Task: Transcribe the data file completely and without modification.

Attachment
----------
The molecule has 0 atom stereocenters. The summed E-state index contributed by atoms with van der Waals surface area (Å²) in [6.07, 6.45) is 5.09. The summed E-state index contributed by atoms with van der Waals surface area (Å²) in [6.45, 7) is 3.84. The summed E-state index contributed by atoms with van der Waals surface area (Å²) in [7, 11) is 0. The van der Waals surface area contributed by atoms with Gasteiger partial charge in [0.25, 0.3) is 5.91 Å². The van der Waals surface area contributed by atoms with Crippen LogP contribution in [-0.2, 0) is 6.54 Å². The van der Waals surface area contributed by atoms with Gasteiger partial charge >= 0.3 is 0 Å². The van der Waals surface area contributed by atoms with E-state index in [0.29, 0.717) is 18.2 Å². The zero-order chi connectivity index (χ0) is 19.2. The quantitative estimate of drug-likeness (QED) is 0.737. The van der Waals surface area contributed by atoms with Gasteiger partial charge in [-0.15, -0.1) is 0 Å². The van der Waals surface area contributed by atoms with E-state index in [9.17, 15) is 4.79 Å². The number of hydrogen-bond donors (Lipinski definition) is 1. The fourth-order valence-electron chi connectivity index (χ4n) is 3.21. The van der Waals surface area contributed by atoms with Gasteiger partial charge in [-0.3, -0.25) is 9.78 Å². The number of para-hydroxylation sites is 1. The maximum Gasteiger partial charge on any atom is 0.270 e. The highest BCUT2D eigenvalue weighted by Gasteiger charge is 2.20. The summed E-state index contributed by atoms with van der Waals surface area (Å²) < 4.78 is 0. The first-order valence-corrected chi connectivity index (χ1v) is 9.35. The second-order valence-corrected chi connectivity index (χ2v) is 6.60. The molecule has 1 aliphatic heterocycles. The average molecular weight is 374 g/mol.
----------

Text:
The molecule has 0 atom stereocenters. The summed E-state index contributed by atoms with van der Waals surface area (Å²) in [6.07, 6.45) is 5.09. The summed E-state index contributed by atoms with van der Waals surface area (Å²) in [6.45, 7) is 3.84. The summed E-state index contributed by atoms with van der Waals surface area (Å²) in [7, 11) is 0. The van der Waals surface area contributed by atoms with Gasteiger partial charge in [0.25, 0.3) is 5.91 Å². The van der Waals surface area contributed by atoms with Crippen LogP contribution in [-0.2, 0) is 6.54 Å². The van der Waals surface area contributed by atoms with Gasteiger partial charge >= 0.3 is 0 Å². The van der Waals surface area contributed by atoms with E-state index in [0.29, 0.717) is 18.2 Å². The zero-order chi connectivity index (χ0) is 19.2. The quantitative estimate of drug-likeness (QED) is 0.737. The van der Waals surface area contributed by atoms with Gasteiger partial charge in [-0.15, -0.1) is 0 Å². The van der Waals surface area contributed by atoms with E-state index in [9.17, 15) is 4.79 Å². The number of hydrogen-bond donors (Lipinski definition) is 1. The fourth-order valence-electron chi connectivity index (χ4n) is 3.21. The van der Waals surface area contributed by atoms with Gasteiger partial charge in [-0.3, -0.25) is 9.78 Å². The number of para-hydroxylation sites is 1. The maximum Gasteiger partial charge on any atom is 0.270 e. The highest BCUT2D eigenvalue weighted by Gasteiger charge is 2.20. The summed E-state index contributed by atoms with van der Waals surface area (Å²) < 4.78 is 0. The first-order valence-corrected chi connectivity index (χ1v) is 9.35. The second-order valence-corrected chi connectivity index (χ2v) is 6.60. The molecule has 1 aliphatic heterocycles. The average molecular weight is 374 g/mol.